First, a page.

The answer to this question lies in Zhivago's philosophy and his idealistic expectations of new freedoms and enlightened liberalism for all people of Russia. Unfortunately, however, liberalism was scarcely on the Bolsheviks' agenda. Their priorities were the establishment of their dictatorship by means of a victorious class struggle and reshaping the new society according to their uniform ideological pattern. The October revolution that actually took place was not Zhivago's revolution, and he was quick to realize it. During his trip to the Urals he comes in contact with people outside his own social circle for the first time in his life. What he sees in the Russian provinces and hears from people only confirms his view that Marxism, which lies at the foundation of Bolshevism, is an abstract, self-centered teaching, far removed from life, and as handled by the new regime it becomes not a tool of liberation but an effective means of political suppression. Ordinary people have been fooled by it as much as the intellectuals. As Zhivago's cotraveler, the co-operativist Kostoed observes, the hope of the people for land and freedom was deceived, and instead, "from the fetters of the old government oppression, the people fell under the much harsher yoke of the new revolutionary superstate." The omnipresent oppression under the new regime is a major blow to Zhivago's liberal attitudes and leads him to reject the dictatorship of the Bolsheviks as a form of transition to a happier socialist society: "nothing can be gained by brute force. One should be drawn to good by goodness."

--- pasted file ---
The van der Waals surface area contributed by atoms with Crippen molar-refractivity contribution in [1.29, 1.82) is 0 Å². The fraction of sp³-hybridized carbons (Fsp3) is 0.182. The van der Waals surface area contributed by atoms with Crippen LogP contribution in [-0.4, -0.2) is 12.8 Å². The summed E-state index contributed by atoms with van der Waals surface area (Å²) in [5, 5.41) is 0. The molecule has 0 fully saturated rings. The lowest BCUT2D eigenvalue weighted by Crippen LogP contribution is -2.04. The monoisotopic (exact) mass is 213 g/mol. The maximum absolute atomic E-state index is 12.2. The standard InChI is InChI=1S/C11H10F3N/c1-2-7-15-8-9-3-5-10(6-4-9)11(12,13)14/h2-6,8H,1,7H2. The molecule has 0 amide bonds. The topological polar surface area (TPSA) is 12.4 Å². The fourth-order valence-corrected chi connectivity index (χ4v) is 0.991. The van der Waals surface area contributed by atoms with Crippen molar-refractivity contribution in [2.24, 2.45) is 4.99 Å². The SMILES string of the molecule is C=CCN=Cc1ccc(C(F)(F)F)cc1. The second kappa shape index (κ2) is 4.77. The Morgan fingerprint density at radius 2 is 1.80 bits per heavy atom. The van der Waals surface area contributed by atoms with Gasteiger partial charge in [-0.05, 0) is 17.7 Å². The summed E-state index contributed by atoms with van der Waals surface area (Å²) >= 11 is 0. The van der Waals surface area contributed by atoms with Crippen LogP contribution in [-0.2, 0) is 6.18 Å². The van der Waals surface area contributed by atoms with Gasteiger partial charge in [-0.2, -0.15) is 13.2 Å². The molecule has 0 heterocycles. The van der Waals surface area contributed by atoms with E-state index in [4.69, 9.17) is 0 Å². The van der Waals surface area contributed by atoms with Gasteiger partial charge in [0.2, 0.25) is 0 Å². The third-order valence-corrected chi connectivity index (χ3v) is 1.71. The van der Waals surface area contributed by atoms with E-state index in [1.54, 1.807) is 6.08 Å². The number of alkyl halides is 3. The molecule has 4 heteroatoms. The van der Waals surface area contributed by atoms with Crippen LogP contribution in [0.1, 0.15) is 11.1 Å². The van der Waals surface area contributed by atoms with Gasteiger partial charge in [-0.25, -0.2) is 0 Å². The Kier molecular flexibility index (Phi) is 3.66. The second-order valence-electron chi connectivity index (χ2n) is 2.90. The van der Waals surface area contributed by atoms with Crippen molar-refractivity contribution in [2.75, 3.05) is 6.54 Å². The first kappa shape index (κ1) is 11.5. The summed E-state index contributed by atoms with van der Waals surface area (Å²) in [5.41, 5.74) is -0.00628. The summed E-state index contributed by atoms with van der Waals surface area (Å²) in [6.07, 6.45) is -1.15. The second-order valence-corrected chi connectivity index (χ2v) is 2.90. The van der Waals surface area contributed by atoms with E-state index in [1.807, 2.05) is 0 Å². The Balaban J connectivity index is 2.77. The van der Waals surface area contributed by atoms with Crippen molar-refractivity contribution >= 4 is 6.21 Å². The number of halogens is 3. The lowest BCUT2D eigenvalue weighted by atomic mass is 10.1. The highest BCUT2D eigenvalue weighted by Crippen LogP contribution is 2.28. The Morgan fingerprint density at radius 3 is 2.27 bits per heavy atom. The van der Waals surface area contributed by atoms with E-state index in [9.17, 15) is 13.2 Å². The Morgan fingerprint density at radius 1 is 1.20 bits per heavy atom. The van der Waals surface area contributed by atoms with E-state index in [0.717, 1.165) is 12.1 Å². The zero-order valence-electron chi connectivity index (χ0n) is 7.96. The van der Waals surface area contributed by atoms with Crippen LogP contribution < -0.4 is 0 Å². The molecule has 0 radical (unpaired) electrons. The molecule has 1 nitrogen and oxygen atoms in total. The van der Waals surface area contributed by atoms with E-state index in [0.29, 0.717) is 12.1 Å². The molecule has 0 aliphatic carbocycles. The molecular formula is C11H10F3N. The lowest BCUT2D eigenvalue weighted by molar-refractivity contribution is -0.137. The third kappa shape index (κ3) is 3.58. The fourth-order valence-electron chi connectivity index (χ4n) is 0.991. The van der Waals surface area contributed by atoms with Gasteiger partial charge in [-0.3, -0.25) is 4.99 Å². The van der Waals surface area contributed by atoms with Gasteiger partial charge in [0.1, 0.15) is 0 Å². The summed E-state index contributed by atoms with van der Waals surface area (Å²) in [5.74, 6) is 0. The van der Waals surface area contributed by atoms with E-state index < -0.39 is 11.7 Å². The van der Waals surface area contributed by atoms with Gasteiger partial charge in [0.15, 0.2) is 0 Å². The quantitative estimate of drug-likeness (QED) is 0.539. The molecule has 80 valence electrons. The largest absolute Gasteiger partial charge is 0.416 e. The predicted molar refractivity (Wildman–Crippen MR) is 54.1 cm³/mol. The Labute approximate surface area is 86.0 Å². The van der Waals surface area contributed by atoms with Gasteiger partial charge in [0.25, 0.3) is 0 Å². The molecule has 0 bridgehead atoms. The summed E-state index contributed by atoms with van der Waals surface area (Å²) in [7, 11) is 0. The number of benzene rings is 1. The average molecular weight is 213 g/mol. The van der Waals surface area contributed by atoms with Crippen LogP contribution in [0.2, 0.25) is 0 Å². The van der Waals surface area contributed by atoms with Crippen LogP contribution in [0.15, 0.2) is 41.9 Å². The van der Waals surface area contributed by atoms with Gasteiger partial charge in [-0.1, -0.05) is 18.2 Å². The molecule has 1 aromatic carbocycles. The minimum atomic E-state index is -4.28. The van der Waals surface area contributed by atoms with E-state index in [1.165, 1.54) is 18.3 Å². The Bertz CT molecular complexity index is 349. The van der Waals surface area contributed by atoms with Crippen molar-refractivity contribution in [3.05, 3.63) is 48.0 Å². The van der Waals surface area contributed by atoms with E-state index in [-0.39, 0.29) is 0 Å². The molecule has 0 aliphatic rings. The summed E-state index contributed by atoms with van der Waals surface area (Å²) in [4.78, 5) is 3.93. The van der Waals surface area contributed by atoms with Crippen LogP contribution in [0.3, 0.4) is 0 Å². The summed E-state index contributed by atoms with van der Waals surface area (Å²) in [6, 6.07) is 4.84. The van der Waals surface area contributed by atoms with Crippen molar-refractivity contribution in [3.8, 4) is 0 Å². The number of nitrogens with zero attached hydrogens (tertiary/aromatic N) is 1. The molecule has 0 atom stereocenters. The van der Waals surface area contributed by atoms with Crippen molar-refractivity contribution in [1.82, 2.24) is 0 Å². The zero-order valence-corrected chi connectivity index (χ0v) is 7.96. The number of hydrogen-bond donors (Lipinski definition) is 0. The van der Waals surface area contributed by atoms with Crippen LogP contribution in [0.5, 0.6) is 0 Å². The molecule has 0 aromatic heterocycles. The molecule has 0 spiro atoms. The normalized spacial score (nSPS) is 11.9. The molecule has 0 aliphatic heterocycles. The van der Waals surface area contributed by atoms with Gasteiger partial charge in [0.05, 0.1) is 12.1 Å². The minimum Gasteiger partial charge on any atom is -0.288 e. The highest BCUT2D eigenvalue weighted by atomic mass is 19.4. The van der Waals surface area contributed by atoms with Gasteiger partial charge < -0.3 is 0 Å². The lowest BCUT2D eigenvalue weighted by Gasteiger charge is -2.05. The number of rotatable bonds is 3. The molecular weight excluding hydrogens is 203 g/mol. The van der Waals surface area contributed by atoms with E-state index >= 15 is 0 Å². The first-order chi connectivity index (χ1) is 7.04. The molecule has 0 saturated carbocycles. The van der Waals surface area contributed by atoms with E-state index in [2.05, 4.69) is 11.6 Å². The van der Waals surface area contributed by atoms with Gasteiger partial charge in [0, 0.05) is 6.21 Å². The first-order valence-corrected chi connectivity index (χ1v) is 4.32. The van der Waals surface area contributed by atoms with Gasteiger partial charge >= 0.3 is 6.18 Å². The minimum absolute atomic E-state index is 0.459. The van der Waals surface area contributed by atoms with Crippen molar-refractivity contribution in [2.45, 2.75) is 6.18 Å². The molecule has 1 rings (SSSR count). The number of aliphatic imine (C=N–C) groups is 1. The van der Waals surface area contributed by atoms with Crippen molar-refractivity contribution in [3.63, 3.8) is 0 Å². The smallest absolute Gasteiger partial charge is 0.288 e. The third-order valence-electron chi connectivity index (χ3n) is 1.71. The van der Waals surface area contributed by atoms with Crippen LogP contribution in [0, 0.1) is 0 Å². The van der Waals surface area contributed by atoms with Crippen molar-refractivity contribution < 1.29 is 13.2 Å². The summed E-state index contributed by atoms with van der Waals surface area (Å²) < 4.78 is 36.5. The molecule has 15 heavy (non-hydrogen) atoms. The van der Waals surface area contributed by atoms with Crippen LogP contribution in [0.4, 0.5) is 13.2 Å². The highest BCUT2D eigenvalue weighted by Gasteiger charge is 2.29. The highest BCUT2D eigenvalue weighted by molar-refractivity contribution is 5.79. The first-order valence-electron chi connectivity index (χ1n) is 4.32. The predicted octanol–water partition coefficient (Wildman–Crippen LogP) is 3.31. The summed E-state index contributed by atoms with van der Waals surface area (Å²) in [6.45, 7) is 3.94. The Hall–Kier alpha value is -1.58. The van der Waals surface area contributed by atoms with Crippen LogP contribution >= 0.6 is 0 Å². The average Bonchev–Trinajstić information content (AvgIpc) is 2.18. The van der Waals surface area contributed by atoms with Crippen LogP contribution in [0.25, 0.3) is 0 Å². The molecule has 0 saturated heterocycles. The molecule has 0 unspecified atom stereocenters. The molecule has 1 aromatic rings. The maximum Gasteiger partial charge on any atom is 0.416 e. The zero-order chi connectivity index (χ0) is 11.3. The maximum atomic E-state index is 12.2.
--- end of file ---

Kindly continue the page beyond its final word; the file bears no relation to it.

After the horrors of the civil war, which he experienced during his forced service with the partisans, Zhivago's sense of history and the revolution undergoes a drastic change. Now he clearly sees that his hope for freedom will not materialize in a state based on political dogma and oppression. He cannot expect anything from those "active, limited and fanatical geniuses," as he calls the revolutionaries, who are determined to transform Russia according to their will. From now on they will perpetually be called "bright heroes," whereas he will be stigmatized as a "petty soul that sides with obscurantism and the oppression of the people." This hurts and angers Iurii. But he is not the only one disturbed by the new people in power. Along with Iurii, the author himself responds to the powerful revolutionary force that from now on is going to determine the destiny of the Russian people. And therefore the portraits of the old revolutionaries Tiverzin and Antipov appear in a telling grotesque light: "Counted among gods at whose feet the revolution laid its gifts and sacrifices, they sat silent, as strong idols from whom political conceit annihilated all life and humanity."